The author explains what happens when we have a direct personal relationship with God and why it is important.
I remember when I was thirteen and I thought, “What am I going to do with my life? I’ve got the energy of youth, the aspirations of youth—what will I do?” I was growing up in Australia, a very free country; you can practically do anything you like at that age. I picked up the Bible and opened it. It opened at the place where God was asking Solomon, “What is it that you would like most of all?” I was surprised. Solomon didn’t ask for more money or a bigger palace or anything like that; he just said, “I would like to have wisdom.”
I thought, “That’s a good thing to ask for, to be wise and understanding.” Further on I read, “Beware of youth! Youth is like the green grass. Today it is fresh and glowing and tomorrow it will be dry and the wind will come and just blow it away.” So I started thinking, “When I’m thirty or forty and I look back on what I have done, what will I say? Will I be happy with the decisions I made?” I remember that whole day, just staying in silence. I always liked silence. It was a mirror through which I could understand many things, not analytically, but I could feel them. I had a characteristic that I never quite trusted my own perception about things. I felt it was easy to delude yourself, so one must always have a point inside oneself from which one is observing.
One Christmas Day, I woke up very early and decided to go into the forest. It was just around dawn and there was an oval fir tree with a lot of dew on it. I was watching it. The sun rose higher and higher and rays of light hit the drops of dew and the wind started to blow. It was a beautiful experience, all those drops of dew starting to reflect many different colors—green and blue and red and yellow—and as the wind was blowing lightly the colors were changing. It was like a Christmas gift to me, nature’s Christmas tree. Then of course the sun rose completely and all that finished. I thought it would be nice to be like one of those drops, somehow able to reflect something hidden, something silent, but also very beautiful.
I began to realize that to have a true connection with yourself, with God, with other people, it is important to keep a very deep faith and a very consistent humility, because the faith in yourself, in God and in other people helps you to go beyond many difficulties, doubts and tests, and makes you confident that—even though you may not understand—there is always a solution. You also need humility to never ever get into the trap that ‘I KNOW’. Always keep the self open, for only when I am open is truth given to the self as a gift. All divine things are gifts; the only effort one needs to make is to position the self in such a way that one is able to receive those gifts. As one receives those gifts they increase as one shares them. But you share them simply as an instrument—not as one who made the gifts. Whether it is of wisdom, of peace, of happiness—those were given, absorbed and shared.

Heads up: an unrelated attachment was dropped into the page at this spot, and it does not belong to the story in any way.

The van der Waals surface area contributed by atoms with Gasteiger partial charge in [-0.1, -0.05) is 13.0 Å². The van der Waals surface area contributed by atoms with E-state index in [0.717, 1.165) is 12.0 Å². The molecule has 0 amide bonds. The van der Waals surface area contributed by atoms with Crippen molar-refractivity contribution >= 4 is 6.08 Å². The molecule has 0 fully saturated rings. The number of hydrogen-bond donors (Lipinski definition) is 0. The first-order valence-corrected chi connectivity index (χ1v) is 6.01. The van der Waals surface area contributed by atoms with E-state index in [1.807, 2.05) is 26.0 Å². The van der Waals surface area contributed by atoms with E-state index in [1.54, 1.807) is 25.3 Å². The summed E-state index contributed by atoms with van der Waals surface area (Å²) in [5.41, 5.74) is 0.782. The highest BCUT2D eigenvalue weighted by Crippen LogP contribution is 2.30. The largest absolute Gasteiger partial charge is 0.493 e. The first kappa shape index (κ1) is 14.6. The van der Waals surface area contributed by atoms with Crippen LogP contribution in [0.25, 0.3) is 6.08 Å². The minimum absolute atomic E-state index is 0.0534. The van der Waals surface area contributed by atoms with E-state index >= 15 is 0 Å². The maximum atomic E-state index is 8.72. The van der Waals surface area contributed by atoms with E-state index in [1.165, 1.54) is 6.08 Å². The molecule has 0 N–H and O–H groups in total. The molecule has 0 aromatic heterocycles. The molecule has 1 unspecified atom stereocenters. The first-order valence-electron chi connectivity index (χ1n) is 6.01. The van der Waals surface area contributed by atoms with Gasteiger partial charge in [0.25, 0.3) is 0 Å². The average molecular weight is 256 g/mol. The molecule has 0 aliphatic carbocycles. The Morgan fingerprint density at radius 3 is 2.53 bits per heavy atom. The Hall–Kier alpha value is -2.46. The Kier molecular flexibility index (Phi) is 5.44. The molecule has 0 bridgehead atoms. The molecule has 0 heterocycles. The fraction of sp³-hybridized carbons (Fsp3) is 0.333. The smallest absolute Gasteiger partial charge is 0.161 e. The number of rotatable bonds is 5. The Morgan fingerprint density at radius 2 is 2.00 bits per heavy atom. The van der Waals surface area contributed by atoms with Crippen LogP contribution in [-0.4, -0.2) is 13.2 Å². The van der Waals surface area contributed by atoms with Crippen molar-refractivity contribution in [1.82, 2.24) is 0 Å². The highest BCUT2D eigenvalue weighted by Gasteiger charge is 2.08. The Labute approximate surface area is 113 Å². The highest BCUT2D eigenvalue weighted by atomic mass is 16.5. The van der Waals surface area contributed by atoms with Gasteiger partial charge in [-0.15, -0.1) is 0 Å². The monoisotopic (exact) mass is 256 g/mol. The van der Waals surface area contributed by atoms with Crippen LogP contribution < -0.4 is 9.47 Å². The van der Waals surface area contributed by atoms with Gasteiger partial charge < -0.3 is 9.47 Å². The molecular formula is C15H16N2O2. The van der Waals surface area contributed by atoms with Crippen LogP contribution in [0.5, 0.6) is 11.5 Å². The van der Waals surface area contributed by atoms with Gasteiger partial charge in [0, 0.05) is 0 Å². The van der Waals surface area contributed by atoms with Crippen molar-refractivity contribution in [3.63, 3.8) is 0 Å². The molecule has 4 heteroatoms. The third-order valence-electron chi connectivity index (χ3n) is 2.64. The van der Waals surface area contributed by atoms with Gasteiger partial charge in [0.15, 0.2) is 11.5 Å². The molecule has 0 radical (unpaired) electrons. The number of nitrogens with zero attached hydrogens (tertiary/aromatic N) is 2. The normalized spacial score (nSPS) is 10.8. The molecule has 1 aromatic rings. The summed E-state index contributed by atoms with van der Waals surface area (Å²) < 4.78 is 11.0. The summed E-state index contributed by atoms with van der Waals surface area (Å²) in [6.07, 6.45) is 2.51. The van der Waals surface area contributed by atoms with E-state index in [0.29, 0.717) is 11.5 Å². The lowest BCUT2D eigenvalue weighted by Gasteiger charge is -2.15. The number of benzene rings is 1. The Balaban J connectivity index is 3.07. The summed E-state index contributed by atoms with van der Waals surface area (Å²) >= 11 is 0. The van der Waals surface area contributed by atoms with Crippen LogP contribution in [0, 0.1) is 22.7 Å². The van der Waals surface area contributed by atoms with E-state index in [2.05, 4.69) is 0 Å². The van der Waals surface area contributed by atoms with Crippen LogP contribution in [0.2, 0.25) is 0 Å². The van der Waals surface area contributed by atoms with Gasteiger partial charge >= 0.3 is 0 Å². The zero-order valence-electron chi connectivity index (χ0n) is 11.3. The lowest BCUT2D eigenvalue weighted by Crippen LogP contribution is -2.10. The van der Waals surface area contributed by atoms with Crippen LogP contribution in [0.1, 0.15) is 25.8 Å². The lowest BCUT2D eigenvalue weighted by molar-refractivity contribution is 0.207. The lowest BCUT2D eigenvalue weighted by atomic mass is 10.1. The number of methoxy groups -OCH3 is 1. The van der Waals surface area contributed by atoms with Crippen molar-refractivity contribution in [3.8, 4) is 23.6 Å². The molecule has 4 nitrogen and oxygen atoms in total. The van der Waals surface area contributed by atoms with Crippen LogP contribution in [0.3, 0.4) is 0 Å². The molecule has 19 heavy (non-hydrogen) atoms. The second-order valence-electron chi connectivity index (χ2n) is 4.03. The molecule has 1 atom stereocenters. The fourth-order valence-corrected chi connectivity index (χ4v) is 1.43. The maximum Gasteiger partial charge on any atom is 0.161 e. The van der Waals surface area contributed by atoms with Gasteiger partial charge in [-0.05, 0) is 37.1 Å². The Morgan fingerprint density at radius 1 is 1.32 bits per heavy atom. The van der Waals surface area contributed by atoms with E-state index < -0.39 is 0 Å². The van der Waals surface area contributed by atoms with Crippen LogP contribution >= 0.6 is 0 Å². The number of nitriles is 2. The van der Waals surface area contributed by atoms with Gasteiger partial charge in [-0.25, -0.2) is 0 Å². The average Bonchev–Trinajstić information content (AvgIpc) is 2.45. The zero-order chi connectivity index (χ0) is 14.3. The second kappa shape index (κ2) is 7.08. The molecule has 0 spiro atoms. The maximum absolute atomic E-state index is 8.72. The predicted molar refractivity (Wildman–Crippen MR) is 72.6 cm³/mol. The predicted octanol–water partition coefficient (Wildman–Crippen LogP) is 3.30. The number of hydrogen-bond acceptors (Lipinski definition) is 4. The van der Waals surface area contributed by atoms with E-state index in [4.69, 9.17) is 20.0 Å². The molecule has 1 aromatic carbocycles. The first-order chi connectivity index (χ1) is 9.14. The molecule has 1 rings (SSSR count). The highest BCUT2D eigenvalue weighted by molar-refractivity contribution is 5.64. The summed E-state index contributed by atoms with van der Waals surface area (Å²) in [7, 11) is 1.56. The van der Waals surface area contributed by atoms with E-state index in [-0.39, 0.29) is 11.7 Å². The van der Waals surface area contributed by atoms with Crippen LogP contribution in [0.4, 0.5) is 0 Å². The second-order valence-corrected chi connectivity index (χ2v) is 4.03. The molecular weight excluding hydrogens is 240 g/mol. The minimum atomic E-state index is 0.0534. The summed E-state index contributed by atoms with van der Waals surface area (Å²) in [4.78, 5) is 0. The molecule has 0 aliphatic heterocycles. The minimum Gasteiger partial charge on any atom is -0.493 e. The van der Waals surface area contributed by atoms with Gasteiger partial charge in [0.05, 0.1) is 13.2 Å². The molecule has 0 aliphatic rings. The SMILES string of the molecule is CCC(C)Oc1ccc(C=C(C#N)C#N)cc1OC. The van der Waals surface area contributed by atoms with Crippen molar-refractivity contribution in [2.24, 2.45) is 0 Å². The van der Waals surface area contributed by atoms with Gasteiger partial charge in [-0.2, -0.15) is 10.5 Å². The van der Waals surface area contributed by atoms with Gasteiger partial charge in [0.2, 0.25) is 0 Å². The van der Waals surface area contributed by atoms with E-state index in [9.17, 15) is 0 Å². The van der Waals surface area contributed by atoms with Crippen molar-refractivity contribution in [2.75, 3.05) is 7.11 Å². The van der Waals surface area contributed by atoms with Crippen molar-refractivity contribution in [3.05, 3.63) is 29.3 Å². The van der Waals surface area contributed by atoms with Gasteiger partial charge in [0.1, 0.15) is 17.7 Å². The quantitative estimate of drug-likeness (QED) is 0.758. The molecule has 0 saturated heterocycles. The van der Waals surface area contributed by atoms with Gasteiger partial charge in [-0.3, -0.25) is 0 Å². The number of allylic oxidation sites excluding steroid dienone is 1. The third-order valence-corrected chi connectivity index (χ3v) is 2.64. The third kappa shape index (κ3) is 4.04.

As you read about others’ encounters with God, you find with some that it transforms their life, becomes the foundation of all their life. Others have it but then forget it, and get lost in routine again, lose the awareness, the wonder of that encounter. When there is a genuine encounter with the divine, the human being feels three things—deep transformation, deep insight and great inspiration.
Transformation is driven by the desire to really change the self, to return to something pure and original that has been forgotten or that has been polluted, and knowing very deeply that if there has been this transformation within the self then certainly one will be in a position to help and co-operate with other human beings. A deep transformation only comes when there is that encounter with God, because what transforms the depths of the self is love. If God remains abstract, as for many people, then there is very little transformation. When God becomes personal and real then one is able to experience the relationship, and it is through relationship that one begins to experience the love that gives one faith in oneself and the courage to change.
The encounter, which is silent and very personal, often cannot be described. In some ways it shouldn’t be described too much. In the silence there arises insight. Insight is the opening of the third eye and spiritual blindness is taken away—in particular the blindness of being very critical about things and people, of getting lost in weaknesses of others and caught up in trivial things. Insight is where I am able to see the positive reality of others, no matter what their appearance may be, no matter how negative they may appear to be. The insight of someone who has encountered God is to see through God’s eyes, to be able to see others as one’s brother or one’s sister. It is this insight that starts to create a sense of unity and friendship, and a sense of belonging to all.
A personal encounter with God also gives me great inspiration. The impossible can become possible. There’s nothing that I can’t do. There is always that support, acceptance, faithfulness from God in His relationship with you. He doesn’t abandon, damage or diminish you, but holds you. You are sacred to Him. It is great inspiration when you feel this, not just knowing it intellectually but also feeling it.
From abstract to real, this is something we all have to make an effort for. That comes from going into stillness, silence and listening. When there is this encounter, one’s faith and courage are empowered. There are always tests, problems, difficulties, but one always has that strength to overcome them because one is now able to look and see with another ‘eye’. One sees with an invisible eye, you hear with another ear, an invisible ear. One does not have to see everything ready and tangible in front. I don’t have to see the solution because I know it’s there and it comes at the right time. The person who has a genuine encounter and ongoing experience develops a lot of kindness, generosity, tolerance—but especially non-violence. They never think they are better or superior, or inferior. There is a feeling of equality with others—that others are as good as me, that whatever good I have in my own self, others have it also.